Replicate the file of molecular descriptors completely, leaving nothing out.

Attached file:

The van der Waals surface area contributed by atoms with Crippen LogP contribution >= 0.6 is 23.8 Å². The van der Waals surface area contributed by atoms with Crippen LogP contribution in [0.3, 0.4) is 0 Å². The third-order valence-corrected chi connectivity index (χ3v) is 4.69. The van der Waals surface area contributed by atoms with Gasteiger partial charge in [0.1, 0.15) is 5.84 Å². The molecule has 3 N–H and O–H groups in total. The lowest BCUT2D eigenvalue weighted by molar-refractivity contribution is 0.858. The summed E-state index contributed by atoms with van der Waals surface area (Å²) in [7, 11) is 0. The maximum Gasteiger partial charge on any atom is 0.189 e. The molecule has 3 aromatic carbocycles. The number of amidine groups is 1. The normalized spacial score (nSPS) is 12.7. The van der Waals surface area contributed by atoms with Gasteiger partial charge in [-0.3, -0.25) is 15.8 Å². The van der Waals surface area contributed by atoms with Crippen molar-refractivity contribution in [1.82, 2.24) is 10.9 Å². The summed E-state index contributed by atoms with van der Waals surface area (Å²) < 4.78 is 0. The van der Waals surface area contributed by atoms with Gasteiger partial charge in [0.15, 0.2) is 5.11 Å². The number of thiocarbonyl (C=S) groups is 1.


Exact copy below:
The van der Waals surface area contributed by atoms with Crippen LogP contribution >= 0.6 is 23.8 Å². The van der Waals surface area contributed by atoms with Crippen LogP contribution in [0.3, 0.4) is 0 Å². The third-order valence-corrected chi connectivity index (χ3v) is 4.69. The van der Waals surface area contributed by atoms with Gasteiger partial charge in [0.1, 0.15) is 5.84 Å². The molecule has 3 N–H and O–H groups in total. The lowest BCUT2D eigenvalue weighted by molar-refractivity contribution is 0.858. The summed E-state index contributed by atoms with van der Waals surface area (Å²) in [7, 11) is 0. The maximum Gasteiger partial charge on any atom is 0.189 e. The molecule has 3 aromatic carbocycles. The number of amidine groups is 1. The normalized spacial score (nSPS) is 12.7. The van der Waals surface area contributed by atoms with Gasteiger partial charge in [-0.3, -0.25) is 15.8 Å². The van der Waals surface area contributed by atoms with Crippen molar-refractivity contribution in [1.82, 2.24) is 10.9 Å². The summed E-state index contributed by atoms with van der Waals surface area (Å²) < 4.78 is 0. The van der Waals surface area contributed by atoms with Gasteiger partial charge in [0.15, 0.2) is 5.11 Å². The number of thiocarbonyl (C=S) groups is 1.